Masterclasses from Mrs Slater


None of us have ever been in doubt about the great young British Wagnerian soprano, Rachel Nicholls’ ability to sing. From Bergen to Longborough to Tokyo she has rocked the halls with thrilling sound – rich, silvered, skin-prickling. Some of us knew that she also loves to teach. Here at Bergen National Opera we had taken that on board in principal – but confronted for the first time by the reality, we were (there is no other word) awestruck.

This summer, our Unge Stemmer, young artists from the Hordaland region who have left to study overseas and are mentored by BNO throughout their degrees’ duration, came with a couple of Edvard Grieg Kor’s younger voices to be runners, performers and general assistants at our Mimi goes Glamping Festival at Åmot Operagard. Their reward was a class with Rachel, who with her bass-baritone husband Andrew, was artist-in-residence. The young singers assembled in Åmot’s charming barn, jittery, smiley and variously clutching scores, strong coffee and sheets of music.

They began – each had a 20 minute slot – and we sat in the audience listening to phrases stretch from strained to serene, breathing slow, sounds beautify, barking bass notes change to bronze and nerves vanish. Marvellous, everyone said, watching the young faces grow thoughtful, and notebooks fill with essential exercises and advice. ”Do not” said Rachel, observing ”change anything because of me. Your teachers know you and have a plan. It’s all very well for me to come in and make suggestions……” So no ego here. No diva sweeping in to bestow tiny fixes before flying off with a queenly wave and a phrase from Tosca.

Then Andrew came to Bergen to sing in Britten’s Midsummer Night’s Dream, our wonderful production from Robert Carsen, which finished in a blaze of glory last week, in part thanks to Andrew’s brilliant portrayal of Peter Quince. Happily, Mrs Slater aka Rachel came to visit him. And because of the generosity of Unge Stemmer’s sponsor, the Kavli Foundation, we were able to bring home to Bergen seven Unge Stemmer to sing to Rachel, with Andrew as additional mentor.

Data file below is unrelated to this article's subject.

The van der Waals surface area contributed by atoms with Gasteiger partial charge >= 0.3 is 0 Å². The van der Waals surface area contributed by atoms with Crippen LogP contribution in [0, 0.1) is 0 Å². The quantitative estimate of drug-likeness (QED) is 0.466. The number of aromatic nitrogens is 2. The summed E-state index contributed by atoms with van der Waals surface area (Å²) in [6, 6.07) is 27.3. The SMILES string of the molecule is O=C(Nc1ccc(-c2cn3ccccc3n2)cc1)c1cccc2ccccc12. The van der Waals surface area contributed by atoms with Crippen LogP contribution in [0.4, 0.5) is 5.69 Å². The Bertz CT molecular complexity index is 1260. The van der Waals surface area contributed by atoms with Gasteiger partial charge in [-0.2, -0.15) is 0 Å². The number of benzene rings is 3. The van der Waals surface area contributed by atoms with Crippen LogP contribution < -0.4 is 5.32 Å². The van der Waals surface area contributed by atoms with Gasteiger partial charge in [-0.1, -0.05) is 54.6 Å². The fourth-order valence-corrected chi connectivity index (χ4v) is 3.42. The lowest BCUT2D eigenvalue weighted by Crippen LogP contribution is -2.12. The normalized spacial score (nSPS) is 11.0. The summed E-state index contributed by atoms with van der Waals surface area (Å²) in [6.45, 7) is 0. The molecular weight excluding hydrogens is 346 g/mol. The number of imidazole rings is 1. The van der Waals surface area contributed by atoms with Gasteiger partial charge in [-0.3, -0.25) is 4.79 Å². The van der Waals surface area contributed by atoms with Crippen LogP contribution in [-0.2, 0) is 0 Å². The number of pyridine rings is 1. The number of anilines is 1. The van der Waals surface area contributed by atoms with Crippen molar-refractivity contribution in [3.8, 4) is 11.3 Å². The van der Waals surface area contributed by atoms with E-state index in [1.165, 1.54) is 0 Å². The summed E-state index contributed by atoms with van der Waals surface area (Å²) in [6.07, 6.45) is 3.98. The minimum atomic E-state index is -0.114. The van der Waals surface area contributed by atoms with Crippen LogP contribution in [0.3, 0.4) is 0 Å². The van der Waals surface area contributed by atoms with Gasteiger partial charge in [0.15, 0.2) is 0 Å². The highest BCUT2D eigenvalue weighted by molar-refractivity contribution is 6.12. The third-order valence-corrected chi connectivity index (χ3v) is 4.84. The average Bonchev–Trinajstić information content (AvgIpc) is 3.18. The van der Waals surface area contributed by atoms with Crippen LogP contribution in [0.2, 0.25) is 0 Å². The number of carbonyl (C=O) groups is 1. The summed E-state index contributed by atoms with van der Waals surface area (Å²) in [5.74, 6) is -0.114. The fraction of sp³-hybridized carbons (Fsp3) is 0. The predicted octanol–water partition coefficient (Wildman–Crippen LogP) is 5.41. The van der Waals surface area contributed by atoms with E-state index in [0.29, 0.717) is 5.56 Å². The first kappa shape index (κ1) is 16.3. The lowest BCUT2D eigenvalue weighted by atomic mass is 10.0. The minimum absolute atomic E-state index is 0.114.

It was an extraordinary day. The Åmot sessions, it turned out, had caused a minor revolution. Voices had doubled, confidence had tripled, and music poured from singer after singer. Each young artist had a full lesson. Some were encountering the Nicholls treatment – a fierce mix of common sense and magic – for the first time. Andrew and Rachel squabbled happily over methods, everyone giggled. They encouraged all manner of noises, from gorgeous to grotesque. Shoulders dropped, diaphrams swelled, mouths which had been semi-opened yawned to form perfect figures of eight. We heard Mozart, Bach, Wolf, Schumann. And a series of small miracles.

Leaving, close to tears, I began to drive home, then pulled into the roadside to think. We forget the role of the teacher, the life-changer, the force that delivers what Seamus Heaney described as “the jolt that sets steady the fibrillating heart”. I had one such old lady who taught me not only to play the violin but that the instrument was my life-connection to music, to art and to love.

Lucky Unge Stemmer. Mrs Slater will be back.

Mary Miller, November 2015

Unge Stemmer: Martina Starr-Lassen, Ingvild Schultze-Florey, Susanna Yttri Solsrud, Kristin Frivold, Marita Lervik, Sondre Landvik and Elizaveta Agrafenina



Straight talk


Let’s be perfectly clear: there are many, many terrific and talented Norwegian singers working all over Norway. There are a smaller number working on the world’s main stages, in addition to many excellent Norwegian early music or music theatre singers working in more intimate theatres. The current debate is fuelled in part by sound bites, and it surely makes sense to lay out the bigger picture from Bergen National Opera’s specific point of view.

The discussion is based on BNO’s perceived casting of non-Norwegian singers. As our company works with large numbers of Norwegian singers when in smaller venues, let us concentrate on our productions in Grieghallen, Norway’s largest concert hall, where we mount at most 3 fully staged shows a year, each for up to four performances. When we start to cast, our aim is simple: find the best most appropriate singers for the opera. Sometimes there are special circumstances, as when we presented an Eastern opera in Chinese, or one written for ethnic voices.

Like every opera company, our priority will always be quality. We want to give our audience the best possible experience of opera, and of the magic of the human voice combined with great theatre. So when we cast, we want to build a team where the combination of voices and personalities tells the most believable and captivating story.  It is a much more complex task than just picking a perfect soprano or a spectacular tenor – we need, every time, to build an ensemble which functions like a dynamic family. Ideally, we would like our casts to be a mix of our top national singers, and those of similar talent from overseas: the aim is a mix which is mutually inspiring, brings new talent to Norway, and shows Norwegian talent to the world.